Continued from [here].
When we arrived at the 30th annual Phoenix Gay Pride Festival, it felt like home for the holidays. I'm not a fan of clubs and cliques, and "organizations", but this was different, it's about equality and humanity, and I felt empowered and enlightened just being present. There I was in my new kinda-mini-for-a-36-year-old-mom skirt, feeling at home, empowered, enlightened and pretty damn cute. I got the femme Black boys' nod-which is truly saying something. Then, for a moment the sky eclipsed,when just beyond the hill I spotted those two. My own advice came back to me as quickly as our eyes did meet; the test drive was about to go down.
I may have turned to Joe-although there was so much going on strategically and chemically between my ears that it's hard to be certain in hindsight. I was literally playing out my every move like a chess match: left foot forward, smile, don't break eye contact, shoulders up, right foot forward and again, and again, over the several feet before we all met up at the crosswalk, metal versus me.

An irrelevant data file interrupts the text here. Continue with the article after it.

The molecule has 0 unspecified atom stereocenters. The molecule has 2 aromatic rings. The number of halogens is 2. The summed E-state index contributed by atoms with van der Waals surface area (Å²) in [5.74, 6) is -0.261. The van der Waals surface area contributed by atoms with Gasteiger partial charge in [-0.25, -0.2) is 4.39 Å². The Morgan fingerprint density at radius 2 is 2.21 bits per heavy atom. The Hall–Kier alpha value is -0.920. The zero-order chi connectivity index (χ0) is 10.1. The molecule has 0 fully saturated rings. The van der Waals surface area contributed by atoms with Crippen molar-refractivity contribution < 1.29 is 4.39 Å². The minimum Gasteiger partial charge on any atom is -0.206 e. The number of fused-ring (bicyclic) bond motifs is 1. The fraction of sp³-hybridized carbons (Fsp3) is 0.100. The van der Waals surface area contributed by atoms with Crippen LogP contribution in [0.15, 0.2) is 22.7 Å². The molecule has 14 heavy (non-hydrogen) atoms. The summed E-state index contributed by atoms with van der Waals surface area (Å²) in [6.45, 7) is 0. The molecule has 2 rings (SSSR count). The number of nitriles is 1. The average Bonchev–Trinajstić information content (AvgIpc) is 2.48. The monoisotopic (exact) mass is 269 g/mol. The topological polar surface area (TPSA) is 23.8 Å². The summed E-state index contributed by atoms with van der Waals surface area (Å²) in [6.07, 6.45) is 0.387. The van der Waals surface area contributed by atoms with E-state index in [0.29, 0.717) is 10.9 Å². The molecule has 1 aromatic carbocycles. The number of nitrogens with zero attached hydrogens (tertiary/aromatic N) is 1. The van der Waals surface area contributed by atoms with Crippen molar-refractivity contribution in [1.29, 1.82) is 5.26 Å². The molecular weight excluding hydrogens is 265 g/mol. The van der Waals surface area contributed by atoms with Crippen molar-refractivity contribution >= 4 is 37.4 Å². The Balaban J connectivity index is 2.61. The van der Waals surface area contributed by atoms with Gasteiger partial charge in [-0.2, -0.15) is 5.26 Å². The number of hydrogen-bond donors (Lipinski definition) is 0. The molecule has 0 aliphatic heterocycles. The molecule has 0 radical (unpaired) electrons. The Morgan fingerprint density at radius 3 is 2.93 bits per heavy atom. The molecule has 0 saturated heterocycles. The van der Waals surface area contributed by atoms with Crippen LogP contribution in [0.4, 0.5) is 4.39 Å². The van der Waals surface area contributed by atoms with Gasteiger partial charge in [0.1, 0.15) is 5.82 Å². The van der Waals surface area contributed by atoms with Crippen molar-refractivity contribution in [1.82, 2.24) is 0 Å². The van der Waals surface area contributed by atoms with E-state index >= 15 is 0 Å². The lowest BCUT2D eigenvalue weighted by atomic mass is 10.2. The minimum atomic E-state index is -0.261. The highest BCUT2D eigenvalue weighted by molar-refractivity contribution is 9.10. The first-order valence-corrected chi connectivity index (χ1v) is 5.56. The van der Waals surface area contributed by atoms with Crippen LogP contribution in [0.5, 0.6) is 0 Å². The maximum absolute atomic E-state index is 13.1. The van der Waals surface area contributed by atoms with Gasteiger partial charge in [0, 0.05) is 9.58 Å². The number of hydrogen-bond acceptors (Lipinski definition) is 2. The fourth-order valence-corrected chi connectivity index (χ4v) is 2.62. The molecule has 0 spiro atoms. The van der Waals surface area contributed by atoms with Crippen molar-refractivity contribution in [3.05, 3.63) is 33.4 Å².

Their engines were hardly audible. The buffoonish one may have rolled down her window, but I broke eye contact and dismissed her advances shortly after acknowledging her existence. Amidst the idling engines and random banter, I could feel my legs gain their previous level of fortitude and certainty, my brows unfurl, my pulse no longer palpable. It was safe to cross, and I did so, without incident. And, as much as I wanted to give my NYC pedestrian glare-once I knew I was safe-I didn't, perhaps next time. Winks and laughs.
If this story feels like it could have been written/told by you, you may have generalized social anxiety disorder, read more on this condition and others [here].